The Italian for “sugar” is pronounced DZOO-kair-oh, a word that Romans let roll like a ball bouncing down the stairs. It’s a word they deeply cherish, as do I. My problem with zucchero is that I am diabetico. Which is why I took a trip on Rome’s Metro the other day.
I was diagnosed with Type II Diabetes over twenty years ago. I had no symptoms, but a routine blood test had revealed that my blood sugar was through the roof. So I have worked to keep this silent, relentless condition under control first by diet and exercise; then with diet, exercise, and pills; and for the past ten years with diet, exercise, pills, and insulin. Guess which two of the preceding four requirements for good health I am lousy at.
Because Americans are becoming increasingly obese and because the incidence of Type II (or Adult onset) Diabetes is growing, people naturally enough assume that being overweight causes diabetes. But it doesn’t. This particular diabetic condition is inherited genetically and has to do with your particular body’s particular capacity to produce a sufficient amount of insulin, which is a hormone that permits your red blood cells to absorb sugar flowing in the blood stream and into the cells themselves. If your pancreas makes plenty of insulin, the sugar molecules enter the cells and are processed into energy that makes your organs work. If it does not make enough insulin, the sugar molecules stick to the surface of your red blood cells, and these sugar-encrusted cells cannot flow properly. They will then clog up your capillaries, and you go blind, or get infections in your toes and lose a leg, and so on. Apparently, my pancreas sort of pooped out around 1991 and continues to produce less insulin than I need. My weight has always gone up and down, but being more or less overweight did not cause my diabetes. You can be seriously overweight all your life and not become diabetic, and I know plenty of diabetics who are skinny as a rail. Controlling one’s diet is essential, of course, because being overweight is not good for a diabetic. Coming to Italy, for five months, posed this extra challenge for me: how do I manage my blood sugar levels in a land renowned for its truly irresistible cooking.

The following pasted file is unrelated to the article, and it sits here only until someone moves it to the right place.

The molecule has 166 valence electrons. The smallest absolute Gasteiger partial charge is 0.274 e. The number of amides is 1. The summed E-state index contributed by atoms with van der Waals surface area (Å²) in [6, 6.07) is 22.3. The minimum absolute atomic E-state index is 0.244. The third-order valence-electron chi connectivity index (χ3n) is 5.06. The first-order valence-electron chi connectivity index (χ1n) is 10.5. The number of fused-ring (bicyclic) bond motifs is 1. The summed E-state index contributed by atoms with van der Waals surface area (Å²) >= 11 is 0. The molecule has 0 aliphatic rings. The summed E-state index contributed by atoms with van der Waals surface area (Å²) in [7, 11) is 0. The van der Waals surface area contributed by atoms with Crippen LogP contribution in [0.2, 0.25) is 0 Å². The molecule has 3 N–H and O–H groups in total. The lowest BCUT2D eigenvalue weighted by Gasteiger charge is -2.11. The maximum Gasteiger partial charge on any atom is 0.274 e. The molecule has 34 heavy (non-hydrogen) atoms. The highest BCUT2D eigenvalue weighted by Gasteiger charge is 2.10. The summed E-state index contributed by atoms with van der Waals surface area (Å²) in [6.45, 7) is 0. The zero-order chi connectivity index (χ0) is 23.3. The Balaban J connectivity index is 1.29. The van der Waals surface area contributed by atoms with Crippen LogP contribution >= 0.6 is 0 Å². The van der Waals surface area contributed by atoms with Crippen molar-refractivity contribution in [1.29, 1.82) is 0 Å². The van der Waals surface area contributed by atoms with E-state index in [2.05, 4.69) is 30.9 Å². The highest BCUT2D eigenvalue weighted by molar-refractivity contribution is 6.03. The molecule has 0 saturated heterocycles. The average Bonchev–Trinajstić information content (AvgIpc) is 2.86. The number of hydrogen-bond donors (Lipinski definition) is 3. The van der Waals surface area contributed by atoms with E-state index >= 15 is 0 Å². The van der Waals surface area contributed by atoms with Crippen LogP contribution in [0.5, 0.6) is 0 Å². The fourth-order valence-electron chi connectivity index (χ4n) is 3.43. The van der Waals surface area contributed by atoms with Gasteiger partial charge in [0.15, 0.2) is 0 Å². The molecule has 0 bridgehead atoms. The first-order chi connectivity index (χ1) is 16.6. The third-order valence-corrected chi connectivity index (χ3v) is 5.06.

The upshot of my diabetic condition is that I also need my meds, and I need to have a special blood test (A1c) once every three months. On the plane, I was able to carry with me three months’ worth of my prescriptions to Italy. But since I will be in Rome for five months, I need an MD in Rome to write prescriptions for pills and for this special test, and to hold my hand. I found Dr. Vincenzo Bacci. And to get to Dr. Bacci I took the metro.
Now, before we get on the Metro B from Piazza Bologna, I must tell you that the only other time I have taken Rome’s Metro was back in 2003 when Ginny and I were in Rome for a conference on Emerson that I was attending. Why else would you fly to Rome but for Emerson (who hated travel)? Upon our arrival at Termini, Rome’s colossal train station, we found the line at the taxi stand stretching down Via Cavour and seemingly out of sight, so we elected to take the Metro subway instead. The Metro was equally crammed but at least moving somewhere. As we stood in our subway car pushed up against tourists, gentle Romans, but (apparently) two thieves, Ginny felt a man with his coat folded over his arm sidling up too close to her and saw a woman sidling up too close to me. She called out to me to beware, and made glaring eyes at the guy next to her while I held my wallet. Two stops later we emerged with luggage unmolested, pockets unpicked, and purse unsnatched. However, when we got to the Hotel Portoguese (a wonderful place north of Piazza Navona) and into our room, Ginny discovered that the bottom of her leather purse had been slit rather cleanly, but the cut purse had not had time to slice as well through the purse’s inner lining, so this ladro was not able to steal the contents of said purse, while we were crammed in the Metro. A close call.
And one well remembered as I headed down the stairs at the Metro station in Piazza Bologna in order to make my 11 am appuntamento with Dr. Bacci. You always carry yourself warily in a big city, but I also feel the need for contact: I like to look at faces, the contours of bodies, and imagine what a child might look like in ten or fifteen years, or what an old man or woman looked like as a youth. In short, my mind in a subway is more on faces than my wallet. Knowing my failings and the event of 2003, I was all the more wary and apprehensive as I stood in the crowded Metro B, heading south to my stop at the Circus Maximus, which Ben Hur and others in Rome call Circo Massimo. No apparent thieves (AT) in sight, just people heading for work and a couple tourists heading for the Coliseum, not yet weary but ready to start their days, but none, too, happened to meet my gaze. Was I a thief contemplating their pasts and futures?